—founder of 10-year-old e-commerce platform with 90 employees

“Despite having revenue and a full, working business model, proving ourselves to investors as nontechnical female founders was very rough.”
—founder of retail company with 30 employees

“We are two female cofounders, serving the needs of sick babies, and we are sometimes underestimated by predatory investors or potential business partners. One potential investor asked, “If you are motivated by saving the lives of infants, why does valuation matter?” as he attempted to negotiate a ridiculous discount on equity. We asked him to leave politely.”
—founder of healthcare company with 25 employees


“I was told a man could do a better job than me in my first year. I think that only got me going to prove them wrong.”
—founder of seven-year-old retail startup with 20 employees

“There were several times that it was outright articulated to me that funders were hesitant to get involved due to both my age and gender. No one thought a female could be successful in a male-dominated industry such as construction.”
—founder of five-year-old construction business with 20 employees

Your male competitors will land capital more easily

“Some investors said they funded young men—whose technology is not as good as ours—because they reminded them of ‘young versions of Mark Zuckerberg and Steve Jobs.'”
—founder of health tech company with 49 employees


“I’ve seen men with really bad ideas, no traction, and no path to traction raise millions of dollars. It’s just not that way for black women. Everything is scrutinized and the conversation starts at ‘no.’ You have to move them to ‘yes.’ For white men, it seems to be the other way around.”
—founder of three-year-old fintech startup with seven employees

“I’ve been told multiple times that ‘investors don’t fund professional services.’ However, there are several male-led competitors that have received capital.”
—founder of marketing company with 20 employees

Your pregnancy may count against you

“One investor told me they felt like there was too much pressure to close a deal because I was about to have a baby—therefore they wouldn’t have time to think about the deal enough. I was not putting any explicit pressure on that investor; I just happened to be pregnant.”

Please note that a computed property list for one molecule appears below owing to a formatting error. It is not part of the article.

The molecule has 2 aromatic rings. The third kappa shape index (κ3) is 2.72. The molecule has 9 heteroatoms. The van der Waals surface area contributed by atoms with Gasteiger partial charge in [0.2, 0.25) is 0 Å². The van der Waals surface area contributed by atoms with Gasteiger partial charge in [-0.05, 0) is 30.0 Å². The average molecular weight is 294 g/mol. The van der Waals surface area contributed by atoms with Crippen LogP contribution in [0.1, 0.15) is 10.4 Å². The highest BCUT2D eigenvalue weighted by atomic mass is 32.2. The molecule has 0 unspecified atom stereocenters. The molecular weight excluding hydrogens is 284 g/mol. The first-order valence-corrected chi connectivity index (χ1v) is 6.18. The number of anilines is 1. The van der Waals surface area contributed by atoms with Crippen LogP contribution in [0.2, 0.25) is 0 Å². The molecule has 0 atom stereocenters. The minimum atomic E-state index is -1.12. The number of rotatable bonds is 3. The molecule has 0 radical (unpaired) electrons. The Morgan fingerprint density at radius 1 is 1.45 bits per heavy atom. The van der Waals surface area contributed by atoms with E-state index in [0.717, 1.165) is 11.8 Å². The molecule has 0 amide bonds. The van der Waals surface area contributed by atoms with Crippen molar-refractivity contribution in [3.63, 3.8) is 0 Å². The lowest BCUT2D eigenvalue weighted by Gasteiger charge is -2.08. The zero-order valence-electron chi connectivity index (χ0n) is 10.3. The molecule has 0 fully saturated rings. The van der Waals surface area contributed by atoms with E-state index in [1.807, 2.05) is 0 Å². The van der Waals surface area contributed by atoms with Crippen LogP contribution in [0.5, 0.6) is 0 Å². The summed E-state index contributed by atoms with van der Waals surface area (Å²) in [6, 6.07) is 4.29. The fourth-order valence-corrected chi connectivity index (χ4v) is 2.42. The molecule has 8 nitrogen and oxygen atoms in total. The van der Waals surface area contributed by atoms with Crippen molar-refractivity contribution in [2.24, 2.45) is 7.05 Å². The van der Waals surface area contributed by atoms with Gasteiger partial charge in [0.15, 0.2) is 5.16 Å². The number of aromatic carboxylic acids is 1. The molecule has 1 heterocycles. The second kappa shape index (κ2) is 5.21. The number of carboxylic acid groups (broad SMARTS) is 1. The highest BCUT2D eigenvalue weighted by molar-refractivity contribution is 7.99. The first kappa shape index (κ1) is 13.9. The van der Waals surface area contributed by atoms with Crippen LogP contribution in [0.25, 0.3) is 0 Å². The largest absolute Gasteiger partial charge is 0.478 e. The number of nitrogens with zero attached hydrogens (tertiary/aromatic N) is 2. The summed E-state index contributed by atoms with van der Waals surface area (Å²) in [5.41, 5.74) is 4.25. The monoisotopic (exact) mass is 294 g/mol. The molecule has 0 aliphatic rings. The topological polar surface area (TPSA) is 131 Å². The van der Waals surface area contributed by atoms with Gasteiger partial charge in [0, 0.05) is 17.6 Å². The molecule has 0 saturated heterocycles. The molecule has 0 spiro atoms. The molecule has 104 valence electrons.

—founder of two-year-old parenting tech startup with nine employees


“My two cofounders were both pregnant while we raised our first round. There was an immediate judgement when we walked into rooms—much more so when they were all men—that their pregnancy meant they would likely be unavailable, get over the concept, or not take our business as seriously as a man would.”
—founder of two-year-old fashion startup with six employees

Investors may make inappropriate advances

“It took a lot of conversations with many people to find those who understood the business. There were times investor meetings turned into unwanted dates.”
—founder of six-year-old finance company 

“I have been hit on and had angel investors set up follow-up meetings to ‘date’ under the guise of investing.”
—founder of three-year-old pet startup with five employees


You may have to raise the money yourself

“We had to find investors who believed in the idea even with a proof of concept. We had to bootstrap the idea and now, we are seeing more traction from investors.”
—founder of three-year-old leadership firm with 10 employees

You’ll have to make financial sacrifices

“My employees currently make more than me and it will likely stay that way until we are more successful. I’d rather put money back into the business and grow it ourselves and hope for a bigger payout later.”